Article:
Geoffroy Saint-Hilaire (1810):
Étienne Geoffroy Saint Hilaire (1772-1844) was an eminent French
embryologist, palaeontologist, and comparative anatomist. He was
Professor of Vertebrate Zoology at the Museum National d' Histoire Naturelle
in Paris from 1793 until his death in 1844. It was Hilaire (1810)
who assigned the thylacine to the genus Dasyurus.
Jacob Temminck (1824):
Coenraad Jacob Temminck
(1778-1858) was a Dutch ornithologist and zoologist. He was director
of the Leiden Museum of Natural History from 1820 until his death in 1858.
Temminck (1824) is credited
with separating the thylacine into its own genus "Thylacinus".
Temminck's paper published in "Monographies de Mammalogie" describes
the external characteristics of the thylacine, its dentition, and its habitat.
Temminck opens by discussing
dentition of the thylacine and then proceeds to discuss the surface
anatomy of the fore and hind feet. Temminck appears somewhat critical
of Harris's description of the species. In translation, he states:
Geoffroy Saint Hilaire (1772-1844), the French embryologist, palaeontologist,
and comparative anatomist; Professor of Vertebrate Zoology at the Museum
National d' Histoire Naturelle (1793-1844).
Portrait by Rembrandt Peale,
| "Harris who first
described this animal appears to have been determined to bring it closer
to the family of dogs by classifying it under the name of Cynocéphale,
in the kind of Didelphis, where one joined together almost without any
regard to their very disparate teeth, all marsupial animals discovered
and described at that time. One can conclude, according to the little
that Harris imparts to us on the teeth of the animal that he examined and
counted those. However, he or those charged to publish his manuscript
made a serious fault, since it enumerates the number of molars to the upper
jaw as 6 on each row or 12 in total contrary to the fact that one finds
7 molars everywhere in the 2 jaws and that the total number of death teeth
is 4 more than the true Dasyurids. It is more than probable that
Harris gave the indication of the dental system of a juvenile animal but
in this case should have made mention of it".
| "By comparing the
cranium of this animal with those of dogs one must agree at first glance
the resemblance seems striking but is easy to see that on the whole they
are completely different in a way very marked by the form and the number
of teeth. It is true, that the lengthened shape of the muzzle and
strong conical curved canines give the head of this animal a resemblance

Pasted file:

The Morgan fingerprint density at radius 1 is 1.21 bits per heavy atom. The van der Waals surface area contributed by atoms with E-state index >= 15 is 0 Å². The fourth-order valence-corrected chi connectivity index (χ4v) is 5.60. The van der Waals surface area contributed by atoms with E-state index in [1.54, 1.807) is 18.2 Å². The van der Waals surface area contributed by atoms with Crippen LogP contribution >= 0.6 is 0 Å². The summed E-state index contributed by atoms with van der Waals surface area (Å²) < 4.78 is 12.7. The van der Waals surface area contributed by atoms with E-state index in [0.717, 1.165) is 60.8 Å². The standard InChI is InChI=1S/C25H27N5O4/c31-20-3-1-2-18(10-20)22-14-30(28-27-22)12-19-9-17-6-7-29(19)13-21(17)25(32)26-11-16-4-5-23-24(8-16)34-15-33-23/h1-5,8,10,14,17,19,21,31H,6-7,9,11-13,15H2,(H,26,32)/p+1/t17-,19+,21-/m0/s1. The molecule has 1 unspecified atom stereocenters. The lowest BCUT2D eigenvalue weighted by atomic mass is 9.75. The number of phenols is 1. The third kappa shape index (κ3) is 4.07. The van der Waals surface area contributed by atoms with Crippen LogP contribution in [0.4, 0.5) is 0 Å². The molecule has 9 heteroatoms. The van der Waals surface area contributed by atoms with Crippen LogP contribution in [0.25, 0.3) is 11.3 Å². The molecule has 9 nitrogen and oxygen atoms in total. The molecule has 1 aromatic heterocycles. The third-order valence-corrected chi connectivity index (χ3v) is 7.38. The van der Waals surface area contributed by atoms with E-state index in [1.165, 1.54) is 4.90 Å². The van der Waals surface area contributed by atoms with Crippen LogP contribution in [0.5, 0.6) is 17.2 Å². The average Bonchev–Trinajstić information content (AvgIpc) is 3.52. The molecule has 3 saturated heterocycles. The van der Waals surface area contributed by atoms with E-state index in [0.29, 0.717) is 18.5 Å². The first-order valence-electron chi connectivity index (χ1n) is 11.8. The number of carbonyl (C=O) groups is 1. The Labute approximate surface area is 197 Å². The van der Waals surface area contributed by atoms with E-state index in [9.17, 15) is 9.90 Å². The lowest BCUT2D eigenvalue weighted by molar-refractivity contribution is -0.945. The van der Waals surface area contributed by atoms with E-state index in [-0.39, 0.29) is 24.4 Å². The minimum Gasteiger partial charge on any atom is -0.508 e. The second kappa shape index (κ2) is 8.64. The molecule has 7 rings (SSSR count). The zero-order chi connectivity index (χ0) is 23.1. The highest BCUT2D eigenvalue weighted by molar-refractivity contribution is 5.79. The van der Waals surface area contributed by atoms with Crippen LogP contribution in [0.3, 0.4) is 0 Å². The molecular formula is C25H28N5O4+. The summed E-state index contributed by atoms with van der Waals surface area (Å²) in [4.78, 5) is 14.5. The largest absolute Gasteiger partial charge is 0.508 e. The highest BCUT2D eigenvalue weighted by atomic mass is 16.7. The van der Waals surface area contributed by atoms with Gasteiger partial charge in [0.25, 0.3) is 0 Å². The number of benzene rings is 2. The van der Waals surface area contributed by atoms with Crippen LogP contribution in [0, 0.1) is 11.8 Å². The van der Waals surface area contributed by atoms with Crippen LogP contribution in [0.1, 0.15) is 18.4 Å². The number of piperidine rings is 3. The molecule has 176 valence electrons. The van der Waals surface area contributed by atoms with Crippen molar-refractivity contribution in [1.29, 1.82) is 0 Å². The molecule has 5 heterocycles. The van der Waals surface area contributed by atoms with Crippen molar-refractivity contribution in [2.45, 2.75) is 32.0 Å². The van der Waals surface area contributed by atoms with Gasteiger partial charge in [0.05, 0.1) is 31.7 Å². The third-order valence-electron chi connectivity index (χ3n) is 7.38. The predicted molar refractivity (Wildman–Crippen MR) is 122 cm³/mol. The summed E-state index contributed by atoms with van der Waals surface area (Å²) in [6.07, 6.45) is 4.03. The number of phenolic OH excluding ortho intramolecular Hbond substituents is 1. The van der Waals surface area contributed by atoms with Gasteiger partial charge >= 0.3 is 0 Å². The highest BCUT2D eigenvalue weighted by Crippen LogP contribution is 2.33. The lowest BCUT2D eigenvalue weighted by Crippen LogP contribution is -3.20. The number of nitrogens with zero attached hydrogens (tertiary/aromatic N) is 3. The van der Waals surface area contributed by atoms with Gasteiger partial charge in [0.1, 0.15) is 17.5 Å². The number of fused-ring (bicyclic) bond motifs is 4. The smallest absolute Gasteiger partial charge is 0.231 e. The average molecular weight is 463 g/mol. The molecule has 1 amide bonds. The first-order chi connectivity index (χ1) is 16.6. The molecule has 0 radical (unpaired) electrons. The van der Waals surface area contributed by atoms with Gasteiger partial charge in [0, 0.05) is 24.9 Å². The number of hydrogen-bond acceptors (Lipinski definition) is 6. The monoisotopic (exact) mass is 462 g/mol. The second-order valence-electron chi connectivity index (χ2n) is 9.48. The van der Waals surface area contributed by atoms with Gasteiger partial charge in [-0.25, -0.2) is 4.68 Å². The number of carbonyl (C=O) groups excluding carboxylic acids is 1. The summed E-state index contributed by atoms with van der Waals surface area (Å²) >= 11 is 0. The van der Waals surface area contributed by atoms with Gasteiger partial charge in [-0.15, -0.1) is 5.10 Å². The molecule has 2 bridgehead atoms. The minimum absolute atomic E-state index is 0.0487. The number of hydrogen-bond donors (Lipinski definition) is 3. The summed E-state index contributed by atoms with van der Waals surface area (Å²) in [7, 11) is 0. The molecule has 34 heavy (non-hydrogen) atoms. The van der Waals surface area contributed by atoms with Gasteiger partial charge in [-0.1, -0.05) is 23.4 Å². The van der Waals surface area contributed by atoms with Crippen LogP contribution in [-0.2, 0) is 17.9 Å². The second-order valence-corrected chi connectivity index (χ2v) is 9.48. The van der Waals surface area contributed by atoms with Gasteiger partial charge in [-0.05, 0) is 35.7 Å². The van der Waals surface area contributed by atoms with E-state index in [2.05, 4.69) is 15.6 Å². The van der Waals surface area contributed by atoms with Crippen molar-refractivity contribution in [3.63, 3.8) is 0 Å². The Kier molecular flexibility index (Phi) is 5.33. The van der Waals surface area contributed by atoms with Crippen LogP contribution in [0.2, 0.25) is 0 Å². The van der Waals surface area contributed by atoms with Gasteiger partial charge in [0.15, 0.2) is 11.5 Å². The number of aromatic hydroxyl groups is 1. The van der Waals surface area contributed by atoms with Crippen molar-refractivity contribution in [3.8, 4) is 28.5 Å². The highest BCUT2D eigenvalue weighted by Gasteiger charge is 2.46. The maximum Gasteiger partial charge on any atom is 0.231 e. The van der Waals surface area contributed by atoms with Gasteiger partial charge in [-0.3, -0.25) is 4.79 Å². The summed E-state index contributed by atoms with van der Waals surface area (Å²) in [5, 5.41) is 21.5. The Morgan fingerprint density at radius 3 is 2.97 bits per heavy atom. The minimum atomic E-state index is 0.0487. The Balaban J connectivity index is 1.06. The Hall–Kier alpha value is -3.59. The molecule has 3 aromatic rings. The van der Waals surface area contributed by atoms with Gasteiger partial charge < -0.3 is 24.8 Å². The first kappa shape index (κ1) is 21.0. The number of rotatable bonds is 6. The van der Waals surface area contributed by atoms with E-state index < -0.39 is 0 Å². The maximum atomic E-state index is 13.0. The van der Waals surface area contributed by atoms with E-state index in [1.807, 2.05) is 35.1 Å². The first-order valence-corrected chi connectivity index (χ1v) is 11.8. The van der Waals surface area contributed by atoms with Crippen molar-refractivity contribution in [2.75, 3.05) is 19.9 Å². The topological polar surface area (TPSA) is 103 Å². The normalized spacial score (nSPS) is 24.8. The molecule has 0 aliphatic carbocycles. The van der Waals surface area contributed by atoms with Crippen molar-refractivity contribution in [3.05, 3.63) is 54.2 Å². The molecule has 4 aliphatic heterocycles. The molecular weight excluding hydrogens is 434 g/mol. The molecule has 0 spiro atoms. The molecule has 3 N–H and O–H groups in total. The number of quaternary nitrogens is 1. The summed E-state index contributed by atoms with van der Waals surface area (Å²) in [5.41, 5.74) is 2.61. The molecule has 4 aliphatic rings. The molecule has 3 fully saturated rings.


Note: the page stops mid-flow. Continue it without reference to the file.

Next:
to that of dog's but one can still notice that independently of the disparity
of the teeth, the zygomatics are much more strongly arched than in any
species of dog. The thylacine also differs from the true Dasyurids
with which it was joined not only by the number of true molars but by the
lower form of those on the jaw, size and force of the canines, the length
of the muzzle (and cranial changes) which results in forward
placement of the eyes whereas true Dasyurids have eyes on the sides of
their head. The tail of the thylacine differs primarily from that
of all Dasyurids, the nudity of the point, the compressed form, and a little
widened of root of the end of the tail would seem to indicate as Mr.
Geoffroy has remarked that the thylacine swims with facility.
Coenraad Jacob Temminck
Source: Nouveau recueil de planches
coloriées d'oiseaux (1820-1839) by C. J. Temminck & Baron M.
Laugier de Chartrouse.
This animal, largest of the marsupial carnivores is to be judged by some
by the naked lower part of the heel; it appears that it is accustomed to
often supporting all the plant of the posterior feet. The sexual
organs are very remarkable. The penis is located as in the other
marsupials behind the scrotum. It is long (5 inches and 3 lines)
and its nipple is forked. The scrotum, instead of being attached
by a thin pedicle appears to be received in a small bag stripped of hairs
and located between the thighs; the scrotum is covered with a tightened
fur that is short and reddish in colour except below where the skin
is naked. Having seen only three adult males and a juvenile of the
same sex, it has not been possible as yet for me to check for the existence